What We All Can Learn from Wayne Huizenga

Wayne Huizenga headshot with logos of WASTE MANAGEMENT BLOCKBUSTER and AutoNation

Under-reported last week was the passing of Wayne Huizenga, one of the truly great entrepreneurs of the last 50 years.

Because in his lifetime, he founded and grew not one, not two, but three multi-billion dollar businesses.

In three separate industries.

With three different business models.

Wayne famously started his career in “trash,” driving a garbage truck from 2:00 am to noon every day, and in the afternoon trading in his overalls for a salesman’s suit to court and win new customers.

In 1971, he took that trash business public and within a year had bought 133 other garbage truck companies – hyper-growing right away the $14 billion conglomerate that became Waste Management.

Within his first great business success, he displayed passion and guts – when his eldest son, working summers for his dad, would complain about the smell of landfills and the dirty  work environment, his father would famously quip “It smells like money to me, son.”

Combined with the passion and guts was an inherent foresight as to the overriding business importance of predictable customers and recurring revenue.

And about what makes a marketplace with lots of “mom and pop” fragmentation and lack of professional management ripe for the picking and consolidation.

These insights served him well in 1987 when he invested in a small Chicago video tape rental chain called Blockbuster.

Similar to the rocket fast expansion of Waste Management 20 years earlier, Wayne grew Blockbuster from 20 to 3,500 stores within seven short years.

And just like with Waste Management’s early public offering, he cashed out of Blockbuster early – in 1994 to Viacom for a whopping $8.4 billion!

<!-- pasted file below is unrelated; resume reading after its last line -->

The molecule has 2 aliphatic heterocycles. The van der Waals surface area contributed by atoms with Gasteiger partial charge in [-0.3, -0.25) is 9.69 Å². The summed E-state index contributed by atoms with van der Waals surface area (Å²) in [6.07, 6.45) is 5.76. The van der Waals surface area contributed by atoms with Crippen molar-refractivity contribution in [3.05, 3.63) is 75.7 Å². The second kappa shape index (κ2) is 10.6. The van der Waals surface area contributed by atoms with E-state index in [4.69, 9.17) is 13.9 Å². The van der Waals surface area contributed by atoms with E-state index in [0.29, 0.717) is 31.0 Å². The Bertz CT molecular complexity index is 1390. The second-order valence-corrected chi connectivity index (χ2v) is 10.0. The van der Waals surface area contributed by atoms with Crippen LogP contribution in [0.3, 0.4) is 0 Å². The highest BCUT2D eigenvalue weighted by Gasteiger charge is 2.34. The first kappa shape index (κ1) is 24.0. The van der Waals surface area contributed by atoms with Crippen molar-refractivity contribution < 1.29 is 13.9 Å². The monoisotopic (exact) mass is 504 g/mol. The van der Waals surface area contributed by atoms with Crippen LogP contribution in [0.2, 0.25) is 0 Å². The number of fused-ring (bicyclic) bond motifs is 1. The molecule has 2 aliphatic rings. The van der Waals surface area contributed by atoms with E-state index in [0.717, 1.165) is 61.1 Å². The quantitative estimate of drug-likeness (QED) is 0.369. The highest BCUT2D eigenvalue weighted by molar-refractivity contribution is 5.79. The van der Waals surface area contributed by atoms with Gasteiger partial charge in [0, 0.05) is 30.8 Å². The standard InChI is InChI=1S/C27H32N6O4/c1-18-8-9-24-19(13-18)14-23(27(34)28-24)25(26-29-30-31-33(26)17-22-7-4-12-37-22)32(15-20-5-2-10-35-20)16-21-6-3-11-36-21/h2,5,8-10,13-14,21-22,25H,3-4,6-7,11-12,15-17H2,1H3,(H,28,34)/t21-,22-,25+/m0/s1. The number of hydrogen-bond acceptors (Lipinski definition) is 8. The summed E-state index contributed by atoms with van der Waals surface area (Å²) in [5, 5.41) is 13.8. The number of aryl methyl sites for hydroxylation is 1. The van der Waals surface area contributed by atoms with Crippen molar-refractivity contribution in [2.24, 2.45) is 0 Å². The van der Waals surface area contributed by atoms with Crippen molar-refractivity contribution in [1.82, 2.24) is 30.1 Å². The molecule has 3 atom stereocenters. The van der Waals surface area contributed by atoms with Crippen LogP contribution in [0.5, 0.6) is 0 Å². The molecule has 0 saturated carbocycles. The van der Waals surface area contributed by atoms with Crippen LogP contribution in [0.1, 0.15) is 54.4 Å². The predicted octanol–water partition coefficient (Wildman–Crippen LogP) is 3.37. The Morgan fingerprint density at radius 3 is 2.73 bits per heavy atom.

Getting out at that peak moment before the emergence of the Internet and video streaming technologies led to the video rental chain’s infamous demise and death.

At this career point as a self-made billionaire with two massive business successes, no one would have begrudged him to retire to a life of leisure and  philanthropy.

Instead, again displaying that insatiable passion for business,Wayne went on to found and grow a third business – AutoNation, which became the country’s largest auto retailer with more than 360 retail locations, 26,000 employees, and $20 billion+ in annual sales.

A key to the success of AutoNation was Wayne learning to temper his “grow by super-fast acquisition” spirit that so drove the success of Waste management and Blockbuster.

And to delegate. In 2000, he hired Mike Jackson as CEO, who in turn recommended simplifying the company’s business model to focus more on new car sales, and more in the premium categories.

Wayne Huizenga – for sure on that very high “second tier” of great Modern American Entrepreneurs and Business Builders.

Not as famous or impactful as a Steve Jobs or Bill Gates for sure, but with a success strategy perhaps more accessible and emuable for the rest of us.

Work hard.  Love it.  Deal make always. Empower and believe in your people.

And of course, never think that a business is inaccessible because you’ve never done it before.

Trash.  Videotape.  Cars.

Businesses started and grown big in three very different industries, with three very different business models.

But all with the same effervescent beating heart – Wayne Huizenga.


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